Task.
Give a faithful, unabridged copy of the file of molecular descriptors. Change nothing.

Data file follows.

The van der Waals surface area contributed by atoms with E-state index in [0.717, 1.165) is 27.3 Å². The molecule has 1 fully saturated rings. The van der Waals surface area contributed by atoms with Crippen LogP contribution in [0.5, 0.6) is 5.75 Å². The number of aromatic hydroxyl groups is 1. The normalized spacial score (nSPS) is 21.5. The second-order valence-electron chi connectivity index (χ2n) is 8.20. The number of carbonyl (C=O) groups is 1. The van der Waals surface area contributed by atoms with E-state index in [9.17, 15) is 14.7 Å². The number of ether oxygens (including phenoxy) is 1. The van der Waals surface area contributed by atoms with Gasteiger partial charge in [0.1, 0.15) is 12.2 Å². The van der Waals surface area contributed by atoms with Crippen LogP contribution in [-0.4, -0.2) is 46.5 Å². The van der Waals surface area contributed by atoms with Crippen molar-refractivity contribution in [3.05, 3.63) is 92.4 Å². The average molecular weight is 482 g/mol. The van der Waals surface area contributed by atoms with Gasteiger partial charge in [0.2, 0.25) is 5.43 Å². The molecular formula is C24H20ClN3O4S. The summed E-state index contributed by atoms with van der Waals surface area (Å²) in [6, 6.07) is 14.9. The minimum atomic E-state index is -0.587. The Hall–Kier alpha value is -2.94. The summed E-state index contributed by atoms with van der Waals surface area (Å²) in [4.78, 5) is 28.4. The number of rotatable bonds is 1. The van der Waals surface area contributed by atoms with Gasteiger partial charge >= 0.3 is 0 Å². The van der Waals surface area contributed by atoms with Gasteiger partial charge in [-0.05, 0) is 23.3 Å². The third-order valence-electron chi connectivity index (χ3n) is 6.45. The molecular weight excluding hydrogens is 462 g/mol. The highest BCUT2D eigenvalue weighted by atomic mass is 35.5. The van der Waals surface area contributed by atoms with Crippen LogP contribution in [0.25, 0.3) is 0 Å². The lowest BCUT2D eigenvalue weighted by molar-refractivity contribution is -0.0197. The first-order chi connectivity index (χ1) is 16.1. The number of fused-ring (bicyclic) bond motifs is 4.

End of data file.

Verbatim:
The van der Waals surface area contributed by atoms with E-state index in [0.717, 1.165) is 27.3 Å². The molecule has 1 fully saturated rings. The van der Waals surface area contributed by atoms with Crippen LogP contribution in [0.5, 0.6) is 5.75 Å². The number of aromatic hydroxyl groups is 1. The normalized spacial score (nSPS) is 21.5. The second-order valence-electron chi connectivity index (χ2n) is 8.20. The number of carbonyl (C=O) groups is 1. The van der Waals surface area contributed by atoms with E-state index in [9.17, 15) is 14.7 Å². The number of ether oxygens (including phenoxy) is 1. The van der Waals surface area contributed by atoms with Gasteiger partial charge in [0.1, 0.15) is 12.2 Å². The van der Waals surface area contributed by atoms with Crippen LogP contribution in [-0.4, -0.2) is 46.5 Å². The van der Waals surface area contributed by atoms with Crippen molar-refractivity contribution in [3.05, 3.63) is 92.4 Å². The average molecular weight is 482 g/mol. The van der Waals surface area contributed by atoms with Gasteiger partial charge in [0.2, 0.25) is 5.43 Å². The molecular formula is C24H20ClN3O4S. The summed E-state index contributed by atoms with van der Waals surface area (Å²) in [6, 6.07) is 14.9. The minimum atomic E-state index is -0.587. The Hall–Kier alpha value is -2.94. The summed E-state index contributed by atoms with van der Waals surface area (Å²) in [4.78, 5) is 28.4. The number of rotatable bonds is 1. The van der Waals surface area contributed by atoms with Gasteiger partial charge >= 0.3 is 0 Å². The van der Waals surface area contributed by atoms with Gasteiger partial charge in [-0.05, 0) is 23.3 Å². The third-order valence-electron chi connectivity index (χ3n) is 6.45. The molecular weight excluding hydrogens is 462 g/mol. The highest BCUT2D eigenvalue weighted by atomic mass is 35.5. The van der Waals surface area contributed by atoms with Crippen LogP contribution in [0.25, 0.3) is 0 Å². The lowest BCUT2D eigenvalue weighted by molar-refractivity contribution is -0.0197. The first-order chi connectivity index (χ1) is 16.1. The number of fused-ring (bicyclic) bond motifs is 4.